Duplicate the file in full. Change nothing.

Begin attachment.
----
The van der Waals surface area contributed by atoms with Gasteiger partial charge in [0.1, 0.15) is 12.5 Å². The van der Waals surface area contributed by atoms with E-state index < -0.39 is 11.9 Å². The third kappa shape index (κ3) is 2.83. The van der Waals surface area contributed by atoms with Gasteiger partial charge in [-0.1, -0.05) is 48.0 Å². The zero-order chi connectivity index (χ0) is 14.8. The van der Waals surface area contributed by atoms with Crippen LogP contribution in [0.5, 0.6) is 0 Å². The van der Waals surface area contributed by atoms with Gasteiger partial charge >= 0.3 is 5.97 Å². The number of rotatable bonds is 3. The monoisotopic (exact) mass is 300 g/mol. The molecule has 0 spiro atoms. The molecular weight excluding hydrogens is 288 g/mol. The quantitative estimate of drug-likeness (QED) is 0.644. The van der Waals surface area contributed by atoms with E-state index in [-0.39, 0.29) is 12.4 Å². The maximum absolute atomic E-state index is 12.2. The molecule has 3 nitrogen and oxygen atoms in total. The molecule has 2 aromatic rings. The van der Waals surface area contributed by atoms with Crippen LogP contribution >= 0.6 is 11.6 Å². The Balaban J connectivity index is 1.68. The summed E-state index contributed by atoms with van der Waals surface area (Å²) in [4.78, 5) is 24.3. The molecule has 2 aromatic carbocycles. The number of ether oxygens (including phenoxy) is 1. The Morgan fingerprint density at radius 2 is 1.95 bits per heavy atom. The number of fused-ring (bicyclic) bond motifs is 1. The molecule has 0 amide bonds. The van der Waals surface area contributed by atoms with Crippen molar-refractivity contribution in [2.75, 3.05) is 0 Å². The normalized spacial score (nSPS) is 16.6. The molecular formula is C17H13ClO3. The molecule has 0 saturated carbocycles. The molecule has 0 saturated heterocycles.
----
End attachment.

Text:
The van der Waals surface area contributed by atoms with Gasteiger partial charge in [0.1, 0.15) is 12.5 Å². The van der Waals surface area contributed by atoms with E-state index < -0.39 is 11.9 Å². The third kappa shape index (κ3) is 2.83. The van der Waals surface area contributed by atoms with Gasteiger partial charge in [-0.1, -0.05) is 48.0 Å². The zero-order chi connectivity index (χ0) is 14.8. The van der Waals surface area contributed by atoms with Crippen LogP contribution in [0.5, 0.6) is 0 Å². The van der Waals surface area contributed by atoms with Gasteiger partial charge >= 0.3 is 5.97 Å². The number of rotatable bonds is 3. The monoisotopic (exact) mass is 300 g/mol. The molecule has 0 spiro atoms. The molecular weight excluding hydrogens is 288 g/mol. The quantitative estimate of drug-likeness (QED) is 0.644. The van der Waals surface area contributed by atoms with E-state index in [-0.39, 0.29) is 12.4 Å². The maximum absolute atomic E-state index is 12.2. The molecule has 3 nitrogen and oxygen atoms in total. The molecule has 2 aromatic rings. The van der Waals surface area contributed by atoms with Crippen LogP contribution >= 0.6 is 11.6 Å². The Balaban J connectivity index is 1.68. The summed E-state index contributed by atoms with van der Waals surface area (Å²) in [4.78, 5) is 24.3. The molecule has 2 aromatic carbocycles. The number of ether oxygens (including phenoxy) is 1. The Morgan fingerprint density at radius 2 is 1.95 bits per heavy atom. The number of fused-ring (bicyclic) bond motifs is 1. The molecule has 0 amide bonds. The van der Waals surface area contributed by atoms with Crippen molar-refractivity contribution in [2.75, 3.05) is 0 Å². The normalized spacial score (nSPS) is 16.6. The molecular formula is C17H13ClO3. The molecule has 0 saturated carbocycles. The molecule has 0 saturated heterocycles.